All accounts come with 5GB of free storage. However, Amazon is currently offering unlimited music storage for any paid plan, tempting users to the service in the wake of Apple’s recent announcement and pending launch.
Amazon has already launched an Android application to allow users to access Cloud Player from their smartphones. The retailer also happens to be readying an tablet that will be powered by Android, meaning Cloud-based storage will almost certainly be baked into the core of its tablet PC when it launches.
The Amazon Appstore
Then we have Amazon’s other new (US only) launch – the Amazon Appstore. The online marketplace exists solely to market Android applications, providing a way for developers who want to use Amazon’s retail might and marketing strategies to make their creations the successes they believe they should.
Amazon’s decision to launch an Appstore was a surprising one, especially because there was no shortage of alternative Android marketplaces at the time. Incorporating its patented recommendation system and its “Free App A Day”, the third-party application store won many fans in the US primarly because it has been providing customers with downloads of some of the most popular Android apps and games.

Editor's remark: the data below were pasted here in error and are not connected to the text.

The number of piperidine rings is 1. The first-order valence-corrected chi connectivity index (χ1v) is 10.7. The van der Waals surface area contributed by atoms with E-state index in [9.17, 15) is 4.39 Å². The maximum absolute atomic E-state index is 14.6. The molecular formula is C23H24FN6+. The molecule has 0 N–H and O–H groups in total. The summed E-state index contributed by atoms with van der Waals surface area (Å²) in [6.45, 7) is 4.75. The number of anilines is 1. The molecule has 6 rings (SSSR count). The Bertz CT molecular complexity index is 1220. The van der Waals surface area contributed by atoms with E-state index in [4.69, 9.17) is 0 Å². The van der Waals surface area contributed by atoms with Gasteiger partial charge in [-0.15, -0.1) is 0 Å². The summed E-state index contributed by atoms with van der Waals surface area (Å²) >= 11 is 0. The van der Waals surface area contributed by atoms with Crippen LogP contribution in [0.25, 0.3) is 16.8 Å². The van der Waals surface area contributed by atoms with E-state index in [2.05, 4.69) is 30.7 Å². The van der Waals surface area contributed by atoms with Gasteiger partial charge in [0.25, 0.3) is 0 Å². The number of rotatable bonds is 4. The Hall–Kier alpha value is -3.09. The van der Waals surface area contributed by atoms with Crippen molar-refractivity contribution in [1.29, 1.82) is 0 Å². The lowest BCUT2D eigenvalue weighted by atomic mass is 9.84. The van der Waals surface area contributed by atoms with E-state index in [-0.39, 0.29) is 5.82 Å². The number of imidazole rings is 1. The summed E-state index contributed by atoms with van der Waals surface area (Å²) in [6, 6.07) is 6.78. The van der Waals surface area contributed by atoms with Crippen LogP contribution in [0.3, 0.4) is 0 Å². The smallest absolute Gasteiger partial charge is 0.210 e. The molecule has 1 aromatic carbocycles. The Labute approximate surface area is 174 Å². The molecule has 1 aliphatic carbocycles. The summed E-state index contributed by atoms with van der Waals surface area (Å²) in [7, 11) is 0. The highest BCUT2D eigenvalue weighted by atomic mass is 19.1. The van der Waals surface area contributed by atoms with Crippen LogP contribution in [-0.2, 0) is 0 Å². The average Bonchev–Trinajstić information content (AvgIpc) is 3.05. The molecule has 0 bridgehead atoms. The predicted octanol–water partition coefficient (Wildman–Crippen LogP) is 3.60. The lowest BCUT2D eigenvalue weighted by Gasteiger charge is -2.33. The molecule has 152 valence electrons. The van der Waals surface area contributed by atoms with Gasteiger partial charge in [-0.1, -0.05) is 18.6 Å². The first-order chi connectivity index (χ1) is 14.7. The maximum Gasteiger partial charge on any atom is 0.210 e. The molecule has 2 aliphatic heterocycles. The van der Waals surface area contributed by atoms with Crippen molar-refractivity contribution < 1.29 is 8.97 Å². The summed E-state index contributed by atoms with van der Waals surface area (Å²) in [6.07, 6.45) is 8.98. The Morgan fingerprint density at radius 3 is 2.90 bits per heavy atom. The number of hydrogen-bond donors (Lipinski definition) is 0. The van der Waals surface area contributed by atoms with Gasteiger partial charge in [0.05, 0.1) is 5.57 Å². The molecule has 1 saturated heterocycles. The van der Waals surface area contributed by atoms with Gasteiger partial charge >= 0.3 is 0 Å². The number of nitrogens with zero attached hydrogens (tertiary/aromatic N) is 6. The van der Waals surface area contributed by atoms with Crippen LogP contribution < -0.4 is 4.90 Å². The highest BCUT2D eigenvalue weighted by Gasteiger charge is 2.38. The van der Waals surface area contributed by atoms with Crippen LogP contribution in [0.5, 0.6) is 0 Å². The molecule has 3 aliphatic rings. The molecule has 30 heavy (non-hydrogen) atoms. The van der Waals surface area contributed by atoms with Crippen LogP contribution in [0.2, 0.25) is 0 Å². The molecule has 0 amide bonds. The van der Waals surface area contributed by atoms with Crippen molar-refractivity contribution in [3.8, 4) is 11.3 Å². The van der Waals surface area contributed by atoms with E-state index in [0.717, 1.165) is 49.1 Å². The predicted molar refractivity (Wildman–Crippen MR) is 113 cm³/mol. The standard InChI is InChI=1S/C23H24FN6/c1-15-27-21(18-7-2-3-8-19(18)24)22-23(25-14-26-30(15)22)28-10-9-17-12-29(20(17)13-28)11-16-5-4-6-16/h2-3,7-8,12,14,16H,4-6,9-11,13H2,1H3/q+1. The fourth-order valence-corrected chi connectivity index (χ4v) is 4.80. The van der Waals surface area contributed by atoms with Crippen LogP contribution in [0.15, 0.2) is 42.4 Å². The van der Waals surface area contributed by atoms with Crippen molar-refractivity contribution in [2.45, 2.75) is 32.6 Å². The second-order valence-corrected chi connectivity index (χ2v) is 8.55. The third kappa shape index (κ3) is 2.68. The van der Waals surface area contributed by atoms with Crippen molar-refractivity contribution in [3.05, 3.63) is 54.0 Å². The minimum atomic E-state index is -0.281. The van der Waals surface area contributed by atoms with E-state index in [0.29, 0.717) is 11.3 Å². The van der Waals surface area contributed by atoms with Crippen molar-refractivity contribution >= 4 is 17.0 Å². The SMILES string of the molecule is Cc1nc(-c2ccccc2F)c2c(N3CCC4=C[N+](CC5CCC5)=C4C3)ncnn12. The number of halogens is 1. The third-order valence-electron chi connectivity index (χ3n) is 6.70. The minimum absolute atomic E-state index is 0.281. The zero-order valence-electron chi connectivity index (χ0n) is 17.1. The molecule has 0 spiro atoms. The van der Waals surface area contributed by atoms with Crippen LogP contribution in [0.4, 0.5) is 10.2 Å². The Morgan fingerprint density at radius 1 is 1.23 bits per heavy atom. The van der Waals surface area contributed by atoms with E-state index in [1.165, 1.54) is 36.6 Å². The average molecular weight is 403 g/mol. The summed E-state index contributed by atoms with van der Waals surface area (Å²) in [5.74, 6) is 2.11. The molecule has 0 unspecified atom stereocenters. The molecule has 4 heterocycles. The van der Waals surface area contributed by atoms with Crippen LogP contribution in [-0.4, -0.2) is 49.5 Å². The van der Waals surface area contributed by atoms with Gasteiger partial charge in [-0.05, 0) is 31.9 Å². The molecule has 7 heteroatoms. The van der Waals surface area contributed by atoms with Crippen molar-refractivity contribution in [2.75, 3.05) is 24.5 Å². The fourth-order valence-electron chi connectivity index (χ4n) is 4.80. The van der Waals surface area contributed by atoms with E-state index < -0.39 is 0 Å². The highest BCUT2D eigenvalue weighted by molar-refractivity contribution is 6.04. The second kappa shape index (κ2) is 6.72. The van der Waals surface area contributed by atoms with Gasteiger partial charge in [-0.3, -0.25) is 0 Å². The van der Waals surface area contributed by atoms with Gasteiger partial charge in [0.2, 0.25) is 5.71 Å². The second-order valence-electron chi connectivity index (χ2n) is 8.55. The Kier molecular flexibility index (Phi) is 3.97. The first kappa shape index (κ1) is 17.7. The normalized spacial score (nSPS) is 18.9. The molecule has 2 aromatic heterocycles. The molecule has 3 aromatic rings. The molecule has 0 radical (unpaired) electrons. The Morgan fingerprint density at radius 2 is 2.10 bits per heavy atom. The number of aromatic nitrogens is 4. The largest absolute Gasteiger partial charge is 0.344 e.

This isn’t to say it doesn’t come with its own shortcomings. The app approval system is said to be inconsistent, doesn’t offer device filtering, provides limited user feedback, there is no way to challenge negative reviews and its pricing strategy has been come under intense criticism.
Because Google has restricted the use of alternative apps on its operating system, Amazon requires the user to download the app to their smartphone or their tablet before they can browse or download apps. This poses a risk for the company in the general market but if it intends on releasing its own tablet, it can bundle the necessary software (including its MP3 store and Cloud Player service) before the device is even powered-on by its owner.